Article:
Augustine was the founding chair of the Canadian Association of Parliamentarians on Population & Development, chair of the National Sugar Caucus, chair of the Micro-credit Summit Council of Canadian Parliamentarians, chair of the Canada-Slovenia Parliamentary Group, and chair of the Canada–Africa Parliamentary Group.

On November 28, 2005, Augustine announced her intention to retire from the House, saying that she would not be a candidate in the 2006 Canadian election.[4] She endorsed Liberal Michael Ignatieff to succeed her.

Later life

In 2007, Augustine was nominated by the Government of Ontario to become the first Fairness Commissioner, a position created to advocate for Canadians with foreign professional credentials.[5] Augustine retired from the position of Fairness Commissioner in March 2015.[6]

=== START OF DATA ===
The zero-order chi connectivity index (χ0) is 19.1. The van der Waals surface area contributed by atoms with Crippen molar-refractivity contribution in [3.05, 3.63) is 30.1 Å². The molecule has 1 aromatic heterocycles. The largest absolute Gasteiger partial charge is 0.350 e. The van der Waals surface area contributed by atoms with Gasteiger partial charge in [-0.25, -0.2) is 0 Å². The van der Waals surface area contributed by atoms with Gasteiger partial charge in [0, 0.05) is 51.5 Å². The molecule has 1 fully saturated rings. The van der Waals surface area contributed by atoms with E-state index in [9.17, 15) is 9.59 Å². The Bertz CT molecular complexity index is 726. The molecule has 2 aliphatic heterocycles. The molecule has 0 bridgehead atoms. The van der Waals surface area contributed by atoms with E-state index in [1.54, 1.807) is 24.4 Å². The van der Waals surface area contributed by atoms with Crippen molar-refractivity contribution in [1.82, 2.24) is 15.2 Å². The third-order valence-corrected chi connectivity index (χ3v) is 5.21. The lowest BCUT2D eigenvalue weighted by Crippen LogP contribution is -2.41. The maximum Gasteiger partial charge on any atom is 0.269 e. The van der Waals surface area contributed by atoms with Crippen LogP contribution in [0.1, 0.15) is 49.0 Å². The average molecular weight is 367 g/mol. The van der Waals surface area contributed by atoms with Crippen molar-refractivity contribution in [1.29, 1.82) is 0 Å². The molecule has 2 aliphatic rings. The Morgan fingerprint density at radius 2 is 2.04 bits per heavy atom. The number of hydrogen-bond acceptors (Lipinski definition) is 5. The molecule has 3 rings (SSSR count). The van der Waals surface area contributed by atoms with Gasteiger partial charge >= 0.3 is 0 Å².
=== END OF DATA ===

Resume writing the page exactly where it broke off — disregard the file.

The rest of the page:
In 2007, Augustine donated her personal records to the Clara Thomas Archives and Special Collections at York University. "Pushing buttons, pushing stories" is a digital exhibit of Augustine's personal political buttons.[7]

In 2008, the Jean Augustine Chair in Education was established in the Faculty of Education at York University.[8]

Honours and awards

  • Augustine was awarded an Honorary Doctor of Laws from her alma mater, University of Toronto. In 2009, she was awarded an Honorary Doctor of Laws from McGill University. In 2017, she was awarded an Honorary Doctor of Laws from Trent University.[9]